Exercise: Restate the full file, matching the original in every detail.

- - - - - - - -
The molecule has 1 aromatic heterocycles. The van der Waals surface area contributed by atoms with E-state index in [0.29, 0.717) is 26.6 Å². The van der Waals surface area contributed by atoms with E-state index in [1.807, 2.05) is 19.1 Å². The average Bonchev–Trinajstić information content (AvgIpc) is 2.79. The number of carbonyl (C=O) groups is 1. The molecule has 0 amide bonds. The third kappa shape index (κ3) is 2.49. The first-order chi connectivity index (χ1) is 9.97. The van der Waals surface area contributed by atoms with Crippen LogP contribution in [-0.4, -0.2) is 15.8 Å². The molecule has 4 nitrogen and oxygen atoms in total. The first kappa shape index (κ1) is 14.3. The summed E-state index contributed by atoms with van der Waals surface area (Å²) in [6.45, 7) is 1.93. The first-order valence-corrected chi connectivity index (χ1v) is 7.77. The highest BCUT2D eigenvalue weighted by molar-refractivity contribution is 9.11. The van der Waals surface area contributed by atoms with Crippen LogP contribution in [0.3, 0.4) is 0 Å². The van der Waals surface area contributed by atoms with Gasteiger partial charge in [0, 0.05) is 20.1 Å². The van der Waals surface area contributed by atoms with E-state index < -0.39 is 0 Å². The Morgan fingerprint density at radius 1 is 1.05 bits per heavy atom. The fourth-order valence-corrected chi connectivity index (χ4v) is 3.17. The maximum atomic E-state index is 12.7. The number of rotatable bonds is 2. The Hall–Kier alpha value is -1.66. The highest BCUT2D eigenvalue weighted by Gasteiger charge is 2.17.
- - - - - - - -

The molecule has 1 aromatic heterocycles. The van der Waals surface area contributed by atoms with E-state index in [0.29, 0.717) is 26.6 Å². The van der Waals surface area contributed by atoms with E-state index in [1.807, 2.05) is 19.1 Å². The average Bonchev–Trinajstić information content (AvgIpc) is 2.79. The number of carbonyl (C=O) groups is 1. The molecule has 0 amide bonds. The third kappa shape index (κ3) is 2.49. The first-order chi connectivity index (χ1) is 9.97. The van der Waals surface area contributed by atoms with Crippen LogP contribution in [-0.4, -0.2) is 15.8 Å². The molecule has 4 nitrogen and oxygen atoms in total. The first kappa shape index (κ1) is 14.3. The summed E-state index contributed by atoms with van der Waals surface area (Å²) in [6.45, 7) is 1.93. The first-order valence-corrected chi connectivity index (χ1v) is 7.77. The highest BCUT2D eigenvalue weighted by molar-refractivity contribution is 9.11. The van der Waals surface area contributed by atoms with Crippen LogP contribution in [0.3, 0.4) is 0 Å². The van der Waals surface area contributed by atoms with Gasteiger partial charge in [0, 0.05) is 20.1 Å². The van der Waals surface area contributed by atoms with E-state index < -0.39 is 0 Å². The Morgan fingerprint density at radius 1 is 1.05 bits per heavy atom. The fourth-order valence-corrected chi connectivity index (χ4v) is 3.17. The maximum atomic E-state index is 12.7. The number of rotatable bonds is 2. The Hall–Kier alpha value is -1.66. The highest BCUT2D eigenvalue weighted by Gasteiger charge is 2.17.